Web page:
Wednesday, January 04, 2006

Congressman Markey Hosts Town Meeting on Wiretaps

Earlier tonight, Congressman Ed Markey hosted an emergency town meeting at the National Heritage Museum in Lexington, for a discussion on whether the domestic spying on American citizens that President Bush has authorized is actually permitted by the constitution. On the panel were Mark Rotenberg of EPIC and Carol Rose of the ACLU of Massachusetts. While it wasn't much of a debate -- the panel and the audience were unanimously opposed to the president having authority to do so -- the forum was packed and very informative.

The forum opened up with some footage of President Bush talking about wiretapping in the 2004 elections. Congressman Markey produced a number of clips where Bush made the claim that wiretapping could only be done with the approval of a judge. Keep in mind that these warrantless wiretaps had been going on for nearly three years at that time those speeches were recorded. We all had a good chuckle over that.

The rest of the time was spent debunking the various claims that the Bush administration and his supporters have made regarding the NSA wiretapping. For instance, while apologists claim that getting permission from the FISA court for wiretaps is too slow or too restrictive, the reality is that the law allows officials to get permission retroactively up to 72 hours after the wiretaps are in place. Not only that, but out of the 19,000 applications the FISA court has seen since its inception, they have rejected only four. This doesn't seem like such a high hurdle that the administration couldn't have made the effort to follow the rules rather than simply asserting that they have the right to do whatever they want all along.

One of the more silly claims was that even talking about the surveillance program strengthens our enemies, as if terrorists were completely unaware that we have the ability to tap phones. If you assume that they knew that we had the technology, then what difference does it make to them if their phones are tapped with or without the approval of FISA? Frankly, the more I learn about the FISA court, the more I learn about how easy it is to get these kinds of wiretaps in the first place. Apart from that, no secret information is being asked for. No one that I know of is asking the government to make public all the secrets that they've presumably learned through this program or to release the names of their targets. What we should be having, though, is a conversation about whether we want the president to have the authority to unilaterally spy on American citizens through the NSA (and therefore, the Department of Defense).

The overarching theme of the event was that we are now in a period of Constitutional crisis. For some reason, the President seems to have decided that the Fourth Amendment no longer applies in the post-9/11 environment. His assertion of executive power is a slap in the face to an independent judiciary, so much so that one of the FISA court judges resigned in protest. Not only that, but claims that the wiretapping program was reviewed by Congress are just bogus -- Markey, the senior Democrat on the Homeland Security committee and the 14th most senior member of the House by length of service said he had no idea about the program until he read about it in the paper. Those that were briefed were forbidden by law from discussing the program in public, or even with other members of the Intelligence Committee. So much for checks and balances.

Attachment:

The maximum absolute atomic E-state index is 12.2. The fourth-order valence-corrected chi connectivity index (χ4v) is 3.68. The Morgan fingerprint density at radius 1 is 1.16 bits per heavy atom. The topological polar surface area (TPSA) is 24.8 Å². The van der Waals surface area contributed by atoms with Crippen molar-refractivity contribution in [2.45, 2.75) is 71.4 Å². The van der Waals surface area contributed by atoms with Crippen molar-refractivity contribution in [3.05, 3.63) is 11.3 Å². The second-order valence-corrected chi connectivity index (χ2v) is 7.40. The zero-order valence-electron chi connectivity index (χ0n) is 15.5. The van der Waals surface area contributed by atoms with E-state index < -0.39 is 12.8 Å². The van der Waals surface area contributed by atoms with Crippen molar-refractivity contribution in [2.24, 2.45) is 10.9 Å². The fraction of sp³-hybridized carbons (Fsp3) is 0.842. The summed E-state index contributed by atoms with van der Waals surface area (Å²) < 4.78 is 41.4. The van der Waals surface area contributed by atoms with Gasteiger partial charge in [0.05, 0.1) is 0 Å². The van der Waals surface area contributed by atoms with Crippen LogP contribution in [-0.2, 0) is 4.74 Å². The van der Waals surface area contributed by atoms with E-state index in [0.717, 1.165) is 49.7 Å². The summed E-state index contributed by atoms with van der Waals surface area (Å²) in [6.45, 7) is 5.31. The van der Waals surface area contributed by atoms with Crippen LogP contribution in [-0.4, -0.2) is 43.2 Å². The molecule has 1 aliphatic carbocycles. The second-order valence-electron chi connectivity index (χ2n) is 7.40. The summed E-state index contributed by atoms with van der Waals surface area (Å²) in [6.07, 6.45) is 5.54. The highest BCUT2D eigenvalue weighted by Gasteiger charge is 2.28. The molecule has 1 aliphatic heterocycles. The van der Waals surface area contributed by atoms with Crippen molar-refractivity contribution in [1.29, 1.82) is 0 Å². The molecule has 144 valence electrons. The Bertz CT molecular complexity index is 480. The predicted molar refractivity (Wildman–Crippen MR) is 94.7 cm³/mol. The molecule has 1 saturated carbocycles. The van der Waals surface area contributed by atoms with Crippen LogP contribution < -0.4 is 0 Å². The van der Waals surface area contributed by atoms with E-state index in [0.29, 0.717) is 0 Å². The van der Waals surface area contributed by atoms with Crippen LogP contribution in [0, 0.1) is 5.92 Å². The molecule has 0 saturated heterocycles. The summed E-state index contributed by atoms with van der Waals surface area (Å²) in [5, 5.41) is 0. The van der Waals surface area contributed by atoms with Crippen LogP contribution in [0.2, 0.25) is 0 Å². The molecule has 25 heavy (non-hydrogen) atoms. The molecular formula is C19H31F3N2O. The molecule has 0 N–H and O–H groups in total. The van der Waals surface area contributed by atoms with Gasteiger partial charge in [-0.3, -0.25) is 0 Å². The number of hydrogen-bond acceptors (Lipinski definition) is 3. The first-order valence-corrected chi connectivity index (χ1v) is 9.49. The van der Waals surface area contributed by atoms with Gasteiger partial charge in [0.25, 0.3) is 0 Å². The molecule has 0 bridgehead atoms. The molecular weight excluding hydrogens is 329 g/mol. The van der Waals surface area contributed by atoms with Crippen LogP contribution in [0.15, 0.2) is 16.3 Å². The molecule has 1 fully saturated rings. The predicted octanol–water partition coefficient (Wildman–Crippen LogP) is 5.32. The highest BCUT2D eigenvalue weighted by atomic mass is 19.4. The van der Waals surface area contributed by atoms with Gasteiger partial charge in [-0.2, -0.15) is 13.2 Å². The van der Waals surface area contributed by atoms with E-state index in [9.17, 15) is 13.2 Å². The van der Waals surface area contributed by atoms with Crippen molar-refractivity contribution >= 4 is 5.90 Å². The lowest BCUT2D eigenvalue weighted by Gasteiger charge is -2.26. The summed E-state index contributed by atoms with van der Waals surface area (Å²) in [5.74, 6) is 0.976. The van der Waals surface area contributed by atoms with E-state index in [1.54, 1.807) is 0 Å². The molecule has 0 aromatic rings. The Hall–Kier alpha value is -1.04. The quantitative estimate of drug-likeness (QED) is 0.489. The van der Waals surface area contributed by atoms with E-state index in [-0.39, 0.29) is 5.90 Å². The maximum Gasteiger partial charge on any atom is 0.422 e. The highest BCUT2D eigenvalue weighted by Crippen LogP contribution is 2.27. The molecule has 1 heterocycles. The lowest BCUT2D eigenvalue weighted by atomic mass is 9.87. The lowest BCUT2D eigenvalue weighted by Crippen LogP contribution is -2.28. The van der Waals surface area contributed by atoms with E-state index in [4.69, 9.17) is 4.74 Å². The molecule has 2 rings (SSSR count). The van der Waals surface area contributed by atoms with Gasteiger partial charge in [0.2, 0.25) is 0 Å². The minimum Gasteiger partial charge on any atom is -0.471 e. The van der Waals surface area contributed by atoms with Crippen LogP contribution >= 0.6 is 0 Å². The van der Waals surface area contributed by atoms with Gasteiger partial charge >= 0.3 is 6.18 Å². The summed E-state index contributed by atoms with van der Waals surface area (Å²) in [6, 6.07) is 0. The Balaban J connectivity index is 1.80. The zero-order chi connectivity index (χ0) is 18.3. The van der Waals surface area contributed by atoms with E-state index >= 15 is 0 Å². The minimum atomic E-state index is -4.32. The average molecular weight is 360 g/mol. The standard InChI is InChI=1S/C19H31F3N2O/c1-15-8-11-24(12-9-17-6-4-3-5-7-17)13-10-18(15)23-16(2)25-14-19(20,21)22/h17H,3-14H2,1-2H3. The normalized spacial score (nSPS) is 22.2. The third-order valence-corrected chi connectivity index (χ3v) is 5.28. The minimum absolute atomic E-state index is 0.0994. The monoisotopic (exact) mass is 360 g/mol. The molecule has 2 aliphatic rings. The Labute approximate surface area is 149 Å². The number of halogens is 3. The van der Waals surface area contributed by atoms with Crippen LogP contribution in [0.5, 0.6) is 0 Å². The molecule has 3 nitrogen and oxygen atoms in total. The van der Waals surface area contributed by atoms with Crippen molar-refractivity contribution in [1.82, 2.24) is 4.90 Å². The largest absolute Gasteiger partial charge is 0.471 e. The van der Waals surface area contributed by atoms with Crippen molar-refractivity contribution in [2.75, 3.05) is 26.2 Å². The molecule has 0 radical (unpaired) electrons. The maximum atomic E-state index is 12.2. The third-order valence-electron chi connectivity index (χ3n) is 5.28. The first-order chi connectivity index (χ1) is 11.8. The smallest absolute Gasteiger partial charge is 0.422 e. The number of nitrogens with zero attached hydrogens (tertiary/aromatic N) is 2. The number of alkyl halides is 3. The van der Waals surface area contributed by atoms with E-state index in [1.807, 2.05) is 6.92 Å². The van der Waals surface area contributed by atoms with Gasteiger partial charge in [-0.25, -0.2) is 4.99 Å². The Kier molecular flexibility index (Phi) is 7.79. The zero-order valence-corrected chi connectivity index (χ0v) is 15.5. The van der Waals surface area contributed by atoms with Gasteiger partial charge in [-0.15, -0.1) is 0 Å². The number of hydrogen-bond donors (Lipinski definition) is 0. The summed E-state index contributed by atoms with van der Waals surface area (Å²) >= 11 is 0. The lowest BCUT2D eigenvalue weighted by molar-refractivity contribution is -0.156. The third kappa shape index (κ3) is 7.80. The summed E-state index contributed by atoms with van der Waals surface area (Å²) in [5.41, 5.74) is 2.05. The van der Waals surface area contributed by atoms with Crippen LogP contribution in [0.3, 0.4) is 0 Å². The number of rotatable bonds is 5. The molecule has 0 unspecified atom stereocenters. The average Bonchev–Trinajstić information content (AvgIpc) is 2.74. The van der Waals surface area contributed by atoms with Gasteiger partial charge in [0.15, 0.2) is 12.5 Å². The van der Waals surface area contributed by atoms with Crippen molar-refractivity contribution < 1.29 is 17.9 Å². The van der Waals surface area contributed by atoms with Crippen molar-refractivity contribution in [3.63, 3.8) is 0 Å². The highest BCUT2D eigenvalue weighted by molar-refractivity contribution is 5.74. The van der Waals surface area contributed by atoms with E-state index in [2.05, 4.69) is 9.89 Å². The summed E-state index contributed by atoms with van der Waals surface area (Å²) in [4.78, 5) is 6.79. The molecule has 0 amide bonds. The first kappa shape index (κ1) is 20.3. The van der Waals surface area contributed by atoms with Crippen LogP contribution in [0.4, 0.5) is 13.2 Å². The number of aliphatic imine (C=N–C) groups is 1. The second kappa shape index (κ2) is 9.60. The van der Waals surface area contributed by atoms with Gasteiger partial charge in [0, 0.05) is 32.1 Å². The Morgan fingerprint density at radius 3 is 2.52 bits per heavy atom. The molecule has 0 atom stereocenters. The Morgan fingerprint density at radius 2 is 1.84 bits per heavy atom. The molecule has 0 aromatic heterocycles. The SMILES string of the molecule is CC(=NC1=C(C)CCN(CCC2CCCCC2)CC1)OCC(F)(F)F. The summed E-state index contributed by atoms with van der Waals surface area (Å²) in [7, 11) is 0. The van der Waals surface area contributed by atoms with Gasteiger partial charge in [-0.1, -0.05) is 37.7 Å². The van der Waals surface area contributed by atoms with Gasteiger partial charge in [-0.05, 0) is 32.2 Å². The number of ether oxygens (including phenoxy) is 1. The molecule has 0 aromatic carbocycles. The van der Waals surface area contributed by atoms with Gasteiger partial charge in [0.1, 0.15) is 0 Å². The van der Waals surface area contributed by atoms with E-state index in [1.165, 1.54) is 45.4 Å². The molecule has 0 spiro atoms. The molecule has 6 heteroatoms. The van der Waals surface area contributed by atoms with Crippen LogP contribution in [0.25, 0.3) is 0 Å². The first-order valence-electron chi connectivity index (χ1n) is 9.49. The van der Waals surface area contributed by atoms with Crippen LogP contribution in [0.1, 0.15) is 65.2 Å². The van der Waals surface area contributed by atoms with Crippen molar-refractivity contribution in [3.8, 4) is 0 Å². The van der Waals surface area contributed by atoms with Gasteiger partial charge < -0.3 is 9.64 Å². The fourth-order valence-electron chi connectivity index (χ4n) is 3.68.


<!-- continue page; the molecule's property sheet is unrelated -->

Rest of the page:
Probably the most disappointing part of the evening, however, was toward the end when someone in the audience shouted out "What do we do?" Rose mentioned two things, first she said to join the ACLU, or at least their mailing list. This was met with grumbles from the audience since I would imagine that three-quarters of them were only at the meeting because they heard about it on the ACLU's list in the first place. She then told us to make sure our Congressmen know our feelings about the issue, and that we support them. That was a little bewildering given that, at least for most of us, our Congressman was standing right there on the stage and could see exactly how we felt about it.

Congressman Markey did then take the opportunity to say that the best thing that we could do was to help Democrats take control of the House and Senate in 2006 -- if only to be able to hold hearings and have subpoena power over the administration. To accomplish this we should talk to our friends in other states and other districts. This went well with something that Rotenberg had said earlier: "You should not assume that people who didn't vote for the same person as you don't share the same concerns." I think that what people need to understand is that tinkering with Constitutional powers is forever. Even if you trust the current President to only bypass the Judicial and Executive when he has a really good reason, does that mean you want all future Presidents to have that power? Even Hillary?